Your App, but Better
This guest post was written by Tomáš Slavíček, a developer from Prague, Europe. You can learn more about him on Twitter or view additional watch faces byTomáš on the Connect IQ Store.
So how can we save some memory? We have a lot of options. We can rewrite the code and keep only the most needed parts. If there is a similar logic located in multiple places, we can move it into one function, which will read a parameter.
We should also check if we really need to include all the resources, images and fonts in the project.
By using specific folder names, we can specify which images or files should be included on each platform. We can distinguish devices by their specific name, display resolution or the roundness of the display:
We can even exclude specific code files based on the device. For example, on fēnix 3 we don’t need to include the logic for downloading data from the internet, because fēnix 3 does not support background tasks. Also, devices without a heart rate sensor do not need to have this functionality in the code.
A more modern and better alternative to build excludes are jungle files. We are not specifying what needs to be excluded instead of what will be included. They have a bit more complicated structure and lots of parameters and options. You can read more about jungle files here.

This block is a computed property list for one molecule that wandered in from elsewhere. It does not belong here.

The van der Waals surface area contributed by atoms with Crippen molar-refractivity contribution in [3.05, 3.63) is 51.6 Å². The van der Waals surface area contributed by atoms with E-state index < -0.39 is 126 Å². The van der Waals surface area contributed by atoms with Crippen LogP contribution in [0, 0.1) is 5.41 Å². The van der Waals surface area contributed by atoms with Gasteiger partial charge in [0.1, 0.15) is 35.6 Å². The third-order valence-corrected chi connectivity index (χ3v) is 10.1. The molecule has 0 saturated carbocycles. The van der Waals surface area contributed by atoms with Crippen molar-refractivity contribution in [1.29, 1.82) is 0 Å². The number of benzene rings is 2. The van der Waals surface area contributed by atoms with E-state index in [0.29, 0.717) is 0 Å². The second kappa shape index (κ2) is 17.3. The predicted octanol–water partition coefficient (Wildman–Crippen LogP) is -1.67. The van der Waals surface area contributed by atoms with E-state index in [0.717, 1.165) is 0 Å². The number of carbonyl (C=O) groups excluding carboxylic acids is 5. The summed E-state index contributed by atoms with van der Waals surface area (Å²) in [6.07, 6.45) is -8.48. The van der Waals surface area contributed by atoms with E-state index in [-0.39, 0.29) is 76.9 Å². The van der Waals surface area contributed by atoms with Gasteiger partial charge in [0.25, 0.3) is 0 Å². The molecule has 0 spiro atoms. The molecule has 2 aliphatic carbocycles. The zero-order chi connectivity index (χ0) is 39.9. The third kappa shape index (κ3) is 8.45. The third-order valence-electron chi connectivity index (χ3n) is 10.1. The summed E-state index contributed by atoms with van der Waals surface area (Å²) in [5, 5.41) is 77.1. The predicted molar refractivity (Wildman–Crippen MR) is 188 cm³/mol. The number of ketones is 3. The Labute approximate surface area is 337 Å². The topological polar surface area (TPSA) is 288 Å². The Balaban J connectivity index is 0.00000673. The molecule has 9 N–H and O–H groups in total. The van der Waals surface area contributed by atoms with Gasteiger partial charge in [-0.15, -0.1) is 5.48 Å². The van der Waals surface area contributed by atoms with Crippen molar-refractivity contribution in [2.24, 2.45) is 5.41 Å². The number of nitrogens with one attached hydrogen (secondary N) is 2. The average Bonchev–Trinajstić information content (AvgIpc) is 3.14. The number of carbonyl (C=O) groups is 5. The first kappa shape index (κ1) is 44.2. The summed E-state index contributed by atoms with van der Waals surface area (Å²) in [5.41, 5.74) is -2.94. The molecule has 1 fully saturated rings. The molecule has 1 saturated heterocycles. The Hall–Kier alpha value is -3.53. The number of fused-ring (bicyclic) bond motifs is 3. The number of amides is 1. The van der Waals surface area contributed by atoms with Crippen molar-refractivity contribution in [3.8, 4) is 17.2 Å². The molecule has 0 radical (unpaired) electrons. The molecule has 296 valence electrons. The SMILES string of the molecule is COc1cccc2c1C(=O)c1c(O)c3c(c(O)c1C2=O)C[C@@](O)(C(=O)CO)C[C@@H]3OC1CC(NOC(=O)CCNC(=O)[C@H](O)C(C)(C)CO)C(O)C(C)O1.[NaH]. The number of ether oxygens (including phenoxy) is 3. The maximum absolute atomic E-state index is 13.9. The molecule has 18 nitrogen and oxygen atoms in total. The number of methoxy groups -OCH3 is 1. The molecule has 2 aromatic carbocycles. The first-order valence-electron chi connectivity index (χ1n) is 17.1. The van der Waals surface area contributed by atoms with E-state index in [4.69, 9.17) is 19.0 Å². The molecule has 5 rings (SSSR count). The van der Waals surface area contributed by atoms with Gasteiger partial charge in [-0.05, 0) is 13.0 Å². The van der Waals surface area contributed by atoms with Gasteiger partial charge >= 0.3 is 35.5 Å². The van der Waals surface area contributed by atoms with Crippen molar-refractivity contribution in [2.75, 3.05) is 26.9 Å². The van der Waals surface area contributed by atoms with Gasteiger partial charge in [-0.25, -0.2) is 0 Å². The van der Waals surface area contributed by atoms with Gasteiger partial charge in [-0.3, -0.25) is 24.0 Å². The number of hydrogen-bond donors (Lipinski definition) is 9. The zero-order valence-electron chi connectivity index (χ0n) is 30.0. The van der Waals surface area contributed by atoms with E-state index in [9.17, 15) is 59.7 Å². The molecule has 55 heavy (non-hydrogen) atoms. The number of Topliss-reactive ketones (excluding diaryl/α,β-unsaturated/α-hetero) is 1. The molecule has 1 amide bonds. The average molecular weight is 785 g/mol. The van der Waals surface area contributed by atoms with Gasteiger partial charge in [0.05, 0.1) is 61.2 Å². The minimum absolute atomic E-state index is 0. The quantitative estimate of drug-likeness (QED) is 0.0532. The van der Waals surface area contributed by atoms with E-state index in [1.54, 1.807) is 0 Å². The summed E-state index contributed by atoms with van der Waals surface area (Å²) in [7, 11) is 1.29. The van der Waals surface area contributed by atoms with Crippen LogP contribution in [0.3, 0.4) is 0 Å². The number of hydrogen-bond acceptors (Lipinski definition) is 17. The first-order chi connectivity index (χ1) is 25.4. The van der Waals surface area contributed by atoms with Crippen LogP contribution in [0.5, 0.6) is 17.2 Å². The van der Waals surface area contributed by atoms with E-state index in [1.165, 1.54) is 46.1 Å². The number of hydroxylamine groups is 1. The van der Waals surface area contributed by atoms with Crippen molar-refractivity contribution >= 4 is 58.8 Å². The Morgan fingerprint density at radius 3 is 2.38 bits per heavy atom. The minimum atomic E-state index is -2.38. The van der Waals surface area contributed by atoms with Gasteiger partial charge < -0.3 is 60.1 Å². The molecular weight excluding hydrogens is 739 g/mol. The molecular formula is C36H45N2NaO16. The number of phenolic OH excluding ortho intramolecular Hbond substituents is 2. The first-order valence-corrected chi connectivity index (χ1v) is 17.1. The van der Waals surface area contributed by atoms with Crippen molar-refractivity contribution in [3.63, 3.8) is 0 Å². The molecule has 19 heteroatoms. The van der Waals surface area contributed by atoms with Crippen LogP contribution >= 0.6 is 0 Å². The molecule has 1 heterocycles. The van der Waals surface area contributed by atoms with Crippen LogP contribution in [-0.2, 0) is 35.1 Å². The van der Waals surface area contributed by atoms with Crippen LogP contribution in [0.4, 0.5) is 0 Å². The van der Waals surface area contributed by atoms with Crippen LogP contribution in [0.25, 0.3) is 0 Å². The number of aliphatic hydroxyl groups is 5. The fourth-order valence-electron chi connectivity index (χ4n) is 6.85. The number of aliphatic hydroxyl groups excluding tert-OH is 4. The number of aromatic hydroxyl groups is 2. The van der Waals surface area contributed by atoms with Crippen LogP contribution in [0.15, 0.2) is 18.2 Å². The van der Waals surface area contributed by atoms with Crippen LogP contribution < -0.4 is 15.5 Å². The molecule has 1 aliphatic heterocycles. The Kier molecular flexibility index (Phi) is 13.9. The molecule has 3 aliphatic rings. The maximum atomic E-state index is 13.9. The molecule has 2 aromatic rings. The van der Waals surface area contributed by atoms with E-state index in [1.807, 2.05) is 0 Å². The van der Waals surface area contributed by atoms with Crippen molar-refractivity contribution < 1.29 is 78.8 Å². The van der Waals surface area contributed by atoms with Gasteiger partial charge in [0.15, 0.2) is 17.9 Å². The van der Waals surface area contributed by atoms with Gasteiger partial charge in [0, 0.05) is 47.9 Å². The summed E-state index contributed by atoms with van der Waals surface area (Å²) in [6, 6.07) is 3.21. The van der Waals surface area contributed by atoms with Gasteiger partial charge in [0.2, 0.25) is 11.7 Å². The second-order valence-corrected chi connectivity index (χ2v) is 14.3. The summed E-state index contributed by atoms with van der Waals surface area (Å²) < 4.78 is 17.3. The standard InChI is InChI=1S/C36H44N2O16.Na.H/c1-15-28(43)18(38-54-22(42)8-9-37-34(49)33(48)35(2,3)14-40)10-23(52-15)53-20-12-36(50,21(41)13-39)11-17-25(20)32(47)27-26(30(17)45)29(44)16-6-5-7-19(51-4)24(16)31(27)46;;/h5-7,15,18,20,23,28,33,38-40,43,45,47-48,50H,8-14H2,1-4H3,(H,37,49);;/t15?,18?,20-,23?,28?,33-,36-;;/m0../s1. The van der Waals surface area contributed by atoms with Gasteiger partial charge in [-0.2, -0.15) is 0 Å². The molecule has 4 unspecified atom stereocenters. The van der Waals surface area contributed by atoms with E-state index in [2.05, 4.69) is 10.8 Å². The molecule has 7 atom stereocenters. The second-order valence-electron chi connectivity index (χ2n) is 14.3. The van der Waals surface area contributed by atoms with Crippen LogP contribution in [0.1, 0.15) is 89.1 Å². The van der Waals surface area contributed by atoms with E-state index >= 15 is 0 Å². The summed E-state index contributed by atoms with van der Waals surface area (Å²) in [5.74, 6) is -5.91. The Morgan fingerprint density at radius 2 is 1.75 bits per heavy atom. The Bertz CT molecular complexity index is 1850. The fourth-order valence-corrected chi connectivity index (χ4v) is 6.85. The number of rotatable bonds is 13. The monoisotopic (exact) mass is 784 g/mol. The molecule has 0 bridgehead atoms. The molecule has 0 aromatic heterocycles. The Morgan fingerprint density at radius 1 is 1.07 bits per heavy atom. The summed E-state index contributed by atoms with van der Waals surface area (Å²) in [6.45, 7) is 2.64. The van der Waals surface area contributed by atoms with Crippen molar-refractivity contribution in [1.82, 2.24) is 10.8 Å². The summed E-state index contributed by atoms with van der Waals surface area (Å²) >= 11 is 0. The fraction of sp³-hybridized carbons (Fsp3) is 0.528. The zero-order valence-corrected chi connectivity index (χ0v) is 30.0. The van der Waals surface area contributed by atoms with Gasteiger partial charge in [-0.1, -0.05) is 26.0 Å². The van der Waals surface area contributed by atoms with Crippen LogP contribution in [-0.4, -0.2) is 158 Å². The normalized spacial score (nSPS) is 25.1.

Other memory optimizations
We can also save more memory with these few tips:
- Do not use built-in XML layouts for your application, instead draw every text and image manually in the onUpdate by dc.draw() calls. You can find a tutorial here.
- Be aware that string, long and double types are complex objects and take more memory, also the enums and constants are objects. Use just float or number types.
- And when you don’t need an object anymore, just set this variable to null. Reference counting in Monkey C is very simple and this will help to free up the memory.
- Beware of arrays of arrays. If you want to save the list of X and Y values, it’s better to save them as two separate arrays [x1, x2, x3] and [y1, y2, y3], instead of [[x1, y1], [x2, y2], [x3, y3]].
- Switch/case blocks can also take more memory than if/else, but who cares? 🙂 You don’t need to optimize everything.
Objects in the memory
Another important parameter is the number of objects used in the application. We can use about 65535 objects on fēnix 5, but this number is much lower for fēnix 3, just 512 objects. We can also see this value in the File→ View Memory window in the simulator.
String, long and double types are counted into this limit, also all instances of custom classes, enums, constants, dictionaries, and other objects. Float or number types are fine, these are just simple types.